It is a sad scenario that one of our pastors and one of our students faced a disciplinary action due to moral indecency. This is the first time in the history of the Wesleyan Church of Cambodia this one has occurred. Despite this, the church is slowly moving triumphantly.

E.      Financial Constraint
The challenge of finances is endless but the source is ceaseless—it never runs out. Such is the situation here in the field. The National Ministry Shares (NMS), a fund coming from the US churches and individuals, for the Cambodian national church has not always been enough to cover the pastors’ monthly support and national office expenses. There is a substantial drop of donation for this budget that will allow pastor to get their support less than half of what they normally receive in a monthly basis if this problem will not be solve in 6 months. This is a very alarming scenario because not one local church in Cambodia Wesleyan Church can afford to support its own pastor. Teaching church members on the subject of stewardship has always been difficult. But however difficult it may seem, there is no other alternative path if we are to build sustainable churches.

Our personal ministry budget towards the end of 2009 also dropped to one third of what is actually needed. It takes a miracle to survive the year 2010, but the miracle Worker is not limited with the financial crises. Our hopes never diminish because the best is yet to come! Robert Schuller put it well enough, “Tough times never last, but tough people do.” We are trying to be tough people during these tough times. 

We are all aware that transition is the only constant experience in life. We transition from one place or state to another. Transition is indispensable and inevitable. From cradle to the grave, from womb to tomb, transition is constant. Perhaps the final transition is the transition from death to eternity. Although transition creates discomfort, it brings new challenges. It leads to new opportunities. It provides growth. Here in the field, several transitions have transpired that underline new challenges, opportunities, and growth.

A.     Leadership Transitions

1.      Trusting Cambodian with Cambodia
Missionaries come and go and go and come, but the field remains. It is therefore a must to train the locals to lead their own. In 2009 the time has come that a Cambodian national has to take the full leadership responsibility of the Wesleyan Bible Institute (WBI). With my recommendation, Pastor Vandy Hourng was nominated and elected during the pioneer district conference on April 24, 2009, and was installed on September 4, 2009, being the first Cambodian president to ever lead WBI. Pastor Vandy Hourng is one of the first graduates at WBI in 2003, and one of the first Cambodians to earned Bachelor of Theology degree at Rosales Wesleyan Bible College, Philippines. He brings into the school a rich pastoral experience and theological education.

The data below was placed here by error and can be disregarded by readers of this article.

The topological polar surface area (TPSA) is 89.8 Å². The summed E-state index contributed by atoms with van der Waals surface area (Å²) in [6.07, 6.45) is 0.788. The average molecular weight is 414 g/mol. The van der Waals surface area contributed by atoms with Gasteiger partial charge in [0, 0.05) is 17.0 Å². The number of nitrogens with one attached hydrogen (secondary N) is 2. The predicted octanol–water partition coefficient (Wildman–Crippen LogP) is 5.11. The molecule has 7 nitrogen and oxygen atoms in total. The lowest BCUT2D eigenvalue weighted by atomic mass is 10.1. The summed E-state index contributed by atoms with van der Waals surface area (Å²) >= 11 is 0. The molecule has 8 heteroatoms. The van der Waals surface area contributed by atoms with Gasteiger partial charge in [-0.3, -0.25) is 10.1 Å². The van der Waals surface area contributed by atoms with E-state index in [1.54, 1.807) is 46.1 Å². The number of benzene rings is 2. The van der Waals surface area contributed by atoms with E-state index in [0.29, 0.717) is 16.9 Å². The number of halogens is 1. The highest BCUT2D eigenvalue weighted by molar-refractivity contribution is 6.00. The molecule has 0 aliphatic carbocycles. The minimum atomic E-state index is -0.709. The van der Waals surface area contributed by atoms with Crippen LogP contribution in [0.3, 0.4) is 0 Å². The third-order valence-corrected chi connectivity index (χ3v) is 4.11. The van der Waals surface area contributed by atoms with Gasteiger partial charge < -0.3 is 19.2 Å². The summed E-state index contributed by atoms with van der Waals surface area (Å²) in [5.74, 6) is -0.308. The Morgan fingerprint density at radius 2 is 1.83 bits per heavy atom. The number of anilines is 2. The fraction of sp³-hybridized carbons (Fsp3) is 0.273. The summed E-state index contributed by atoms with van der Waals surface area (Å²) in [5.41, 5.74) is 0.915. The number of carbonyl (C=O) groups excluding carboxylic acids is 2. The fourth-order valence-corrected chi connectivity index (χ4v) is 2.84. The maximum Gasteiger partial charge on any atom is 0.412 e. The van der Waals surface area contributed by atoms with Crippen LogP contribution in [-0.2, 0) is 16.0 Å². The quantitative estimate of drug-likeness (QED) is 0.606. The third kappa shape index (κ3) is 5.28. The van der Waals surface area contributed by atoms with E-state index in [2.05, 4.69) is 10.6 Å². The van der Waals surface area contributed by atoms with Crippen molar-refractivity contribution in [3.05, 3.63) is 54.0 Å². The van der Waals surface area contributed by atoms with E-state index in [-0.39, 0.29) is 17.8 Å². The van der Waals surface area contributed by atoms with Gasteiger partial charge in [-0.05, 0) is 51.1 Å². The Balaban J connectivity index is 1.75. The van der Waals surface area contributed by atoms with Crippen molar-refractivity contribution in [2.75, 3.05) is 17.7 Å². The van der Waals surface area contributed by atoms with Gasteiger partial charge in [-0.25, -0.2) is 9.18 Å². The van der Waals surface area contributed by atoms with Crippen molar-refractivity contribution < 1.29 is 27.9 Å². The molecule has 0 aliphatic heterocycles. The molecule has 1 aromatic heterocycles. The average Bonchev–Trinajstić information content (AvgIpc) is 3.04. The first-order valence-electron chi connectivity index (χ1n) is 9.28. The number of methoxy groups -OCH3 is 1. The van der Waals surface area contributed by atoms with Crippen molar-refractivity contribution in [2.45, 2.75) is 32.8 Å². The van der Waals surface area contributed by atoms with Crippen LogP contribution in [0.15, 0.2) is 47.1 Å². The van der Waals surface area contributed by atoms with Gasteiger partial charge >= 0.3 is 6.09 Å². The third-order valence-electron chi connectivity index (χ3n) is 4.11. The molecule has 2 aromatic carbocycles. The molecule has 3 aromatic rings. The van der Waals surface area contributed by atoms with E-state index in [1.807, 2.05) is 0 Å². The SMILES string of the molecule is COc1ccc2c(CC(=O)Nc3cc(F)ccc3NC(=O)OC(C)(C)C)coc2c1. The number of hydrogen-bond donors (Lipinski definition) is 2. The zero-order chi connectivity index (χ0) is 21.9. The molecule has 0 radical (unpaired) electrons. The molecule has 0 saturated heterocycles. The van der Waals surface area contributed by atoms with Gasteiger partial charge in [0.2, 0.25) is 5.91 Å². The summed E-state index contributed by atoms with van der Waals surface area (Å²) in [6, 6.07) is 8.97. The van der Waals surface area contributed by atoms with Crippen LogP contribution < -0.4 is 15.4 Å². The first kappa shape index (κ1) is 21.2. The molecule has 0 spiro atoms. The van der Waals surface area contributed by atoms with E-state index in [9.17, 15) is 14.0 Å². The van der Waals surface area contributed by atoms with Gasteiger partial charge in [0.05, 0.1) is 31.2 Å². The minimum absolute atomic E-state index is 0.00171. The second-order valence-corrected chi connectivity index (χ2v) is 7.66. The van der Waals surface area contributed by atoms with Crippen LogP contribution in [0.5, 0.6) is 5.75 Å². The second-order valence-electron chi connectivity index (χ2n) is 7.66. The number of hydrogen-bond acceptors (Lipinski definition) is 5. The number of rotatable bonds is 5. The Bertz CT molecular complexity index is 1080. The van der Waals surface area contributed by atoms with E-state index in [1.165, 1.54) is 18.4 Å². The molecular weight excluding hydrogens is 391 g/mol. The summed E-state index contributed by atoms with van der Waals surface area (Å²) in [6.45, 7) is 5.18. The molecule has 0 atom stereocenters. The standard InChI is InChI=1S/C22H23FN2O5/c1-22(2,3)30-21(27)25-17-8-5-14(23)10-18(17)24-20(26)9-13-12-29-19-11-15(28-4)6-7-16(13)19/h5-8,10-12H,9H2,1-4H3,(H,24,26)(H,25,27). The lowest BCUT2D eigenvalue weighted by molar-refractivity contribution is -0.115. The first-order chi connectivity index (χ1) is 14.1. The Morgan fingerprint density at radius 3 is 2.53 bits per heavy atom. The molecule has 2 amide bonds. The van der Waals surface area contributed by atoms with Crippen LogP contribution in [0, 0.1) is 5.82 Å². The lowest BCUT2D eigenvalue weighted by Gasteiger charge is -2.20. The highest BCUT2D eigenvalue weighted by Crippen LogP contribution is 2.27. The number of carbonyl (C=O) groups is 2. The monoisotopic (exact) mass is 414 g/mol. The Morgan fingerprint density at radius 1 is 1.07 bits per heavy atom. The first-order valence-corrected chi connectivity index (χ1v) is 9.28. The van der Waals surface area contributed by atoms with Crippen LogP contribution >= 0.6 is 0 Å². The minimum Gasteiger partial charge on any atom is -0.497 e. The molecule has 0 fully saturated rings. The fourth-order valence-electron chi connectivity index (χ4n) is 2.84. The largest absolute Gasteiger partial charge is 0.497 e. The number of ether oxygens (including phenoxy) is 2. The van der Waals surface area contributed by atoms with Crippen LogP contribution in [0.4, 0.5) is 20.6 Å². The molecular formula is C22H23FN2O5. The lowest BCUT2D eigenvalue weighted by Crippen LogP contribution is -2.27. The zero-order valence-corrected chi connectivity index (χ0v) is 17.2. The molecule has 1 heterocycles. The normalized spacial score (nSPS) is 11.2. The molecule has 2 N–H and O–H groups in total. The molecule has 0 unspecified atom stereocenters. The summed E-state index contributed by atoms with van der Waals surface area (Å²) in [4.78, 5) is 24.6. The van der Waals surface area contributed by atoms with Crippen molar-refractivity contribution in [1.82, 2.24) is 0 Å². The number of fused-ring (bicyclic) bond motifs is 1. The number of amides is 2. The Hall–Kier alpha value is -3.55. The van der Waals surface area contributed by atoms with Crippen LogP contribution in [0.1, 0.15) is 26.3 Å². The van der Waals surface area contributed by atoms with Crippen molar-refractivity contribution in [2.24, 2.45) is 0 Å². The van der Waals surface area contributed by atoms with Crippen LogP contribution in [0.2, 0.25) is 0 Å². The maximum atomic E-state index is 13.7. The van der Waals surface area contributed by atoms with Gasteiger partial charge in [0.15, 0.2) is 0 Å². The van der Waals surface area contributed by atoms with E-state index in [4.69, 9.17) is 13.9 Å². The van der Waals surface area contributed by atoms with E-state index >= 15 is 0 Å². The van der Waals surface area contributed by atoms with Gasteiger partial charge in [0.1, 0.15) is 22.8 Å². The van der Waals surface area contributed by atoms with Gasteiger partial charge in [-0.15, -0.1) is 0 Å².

2.      Trusting Missionaries with Cambodia
While, we trust Cambodians to lead the church, they also need to trust the missionaries if we are to work as a team. I used to be the WBI president but I now oversee the national church. Because we have 30 churches total, it is quite a challenge to supervise these churches and mentor pastors. While I remain as the WBI Academic Dean and teach one course a semester at WBI, our main focus of ministry is to the National Church. In 2009, I also started to revise and rewrite the Discipline of the Wesleyan Church of Cambodia hoping to complete in 2010.

B.      Transition from Full-time Pastoring to Bi-vocational
The DBA has approved a resolution last year allowing ministers to work bi-vocationally to augment their financial difficulty. This policy is under trial for one year and will be evaluated during the 2010 District Conference. It is too early to tell whether or not the bi-vocational minister has more positive results.

In 2009, 6 WBI students left for their ministry assignment. WBI was their home for three years. The theoretical side of pastoral preparation has been completed, but the real test of learning is not in the classroom but in the field. The field is where they are truly shaped and molded.  Our six students officially began their ministry on October 12. It will be a one year internship, and if all goes well, they will graduate in September 2010.

What lies beyond the horizon is unclear but the place where we want to go is clear. The course is set and the journey continues. The path is not always smooth. There are valleys to walk, mountains to climb, and rivers to cross. With God leading us there is no reason to quit and with you partnering with us there is no reason to give up! Together, we can accomplish the impossible!